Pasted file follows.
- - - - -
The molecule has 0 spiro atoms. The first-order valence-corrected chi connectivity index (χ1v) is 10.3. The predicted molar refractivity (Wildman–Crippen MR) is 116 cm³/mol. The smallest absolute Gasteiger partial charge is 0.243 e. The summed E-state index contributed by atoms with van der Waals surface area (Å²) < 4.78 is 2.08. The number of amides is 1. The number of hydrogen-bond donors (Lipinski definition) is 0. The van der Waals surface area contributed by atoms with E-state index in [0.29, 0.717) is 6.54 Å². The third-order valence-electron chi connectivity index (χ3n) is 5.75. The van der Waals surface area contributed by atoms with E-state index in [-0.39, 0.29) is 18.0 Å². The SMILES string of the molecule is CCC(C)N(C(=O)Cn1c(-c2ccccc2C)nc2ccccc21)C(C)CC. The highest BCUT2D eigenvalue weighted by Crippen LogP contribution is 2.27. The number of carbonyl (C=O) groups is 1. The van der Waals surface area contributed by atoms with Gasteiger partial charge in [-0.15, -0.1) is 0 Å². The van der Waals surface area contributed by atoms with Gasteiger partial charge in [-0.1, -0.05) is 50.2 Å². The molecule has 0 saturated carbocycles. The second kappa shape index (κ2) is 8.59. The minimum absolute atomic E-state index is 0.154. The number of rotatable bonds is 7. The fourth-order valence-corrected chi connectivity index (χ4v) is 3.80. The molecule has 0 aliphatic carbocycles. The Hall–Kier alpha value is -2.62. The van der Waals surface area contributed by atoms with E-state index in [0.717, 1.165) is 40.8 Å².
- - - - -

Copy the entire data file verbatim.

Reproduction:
The molecule has 0 spiro atoms. The first-order valence-corrected chi connectivity index (χ1v) is 10.3. The predicted molar refractivity (Wildman–Crippen MR) is 116 cm³/mol. The smallest absolute Gasteiger partial charge is 0.243 e. The summed E-state index contributed by atoms with van der Waals surface area (Å²) < 4.78 is 2.08. The number of amides is 1. The number of hydrogen-bond donors (Lipinski definition) is 0. The van der Waals surface area contributed by atoms with E-state index in [0.29, 0.717) is 6.54 Å². The third-order valence-electron chi connectivity index (χ3n) is 5.75. The van der Waals surface area contributed by atoms with E-state index in [-0.39, 0.29) is 18.0 Å². The SMILES string of the molecule is CCC(C)N(C(=O)Cn1c(-c2ccccc2C)nc2ccccc21)C(C)CC. The highest BCUT2D eigenvalue weighted by Crippen LogP contribution is 2.27. The number of carbonyl (C=O) groups is 1. The van der Waals surface area contributed by atoms with Gasteiger partial charge in [-0.15, -0.1) is 0 Å². The van der Waals surface area contributed by atoms with Gasteiger partial charge in [-0.1, -0.05) is 50.2 Å². The molecule has 0 saturated carbocycles. The second kappa shape index (κ2) is 8.59. The minimum absolute atomic E-state index is 0.154. The number of rotatable bonds is 7. The fourth-order valence-corrected chi connectivity index (χ4v) is 3.80. The molecule has 0 aliphatic carbocycles. The Hall–Kier alpha value is -2.62. The van der Waals surface area contributed by atoms with E-state index in [0.717, 1.165) is 40.8 Å².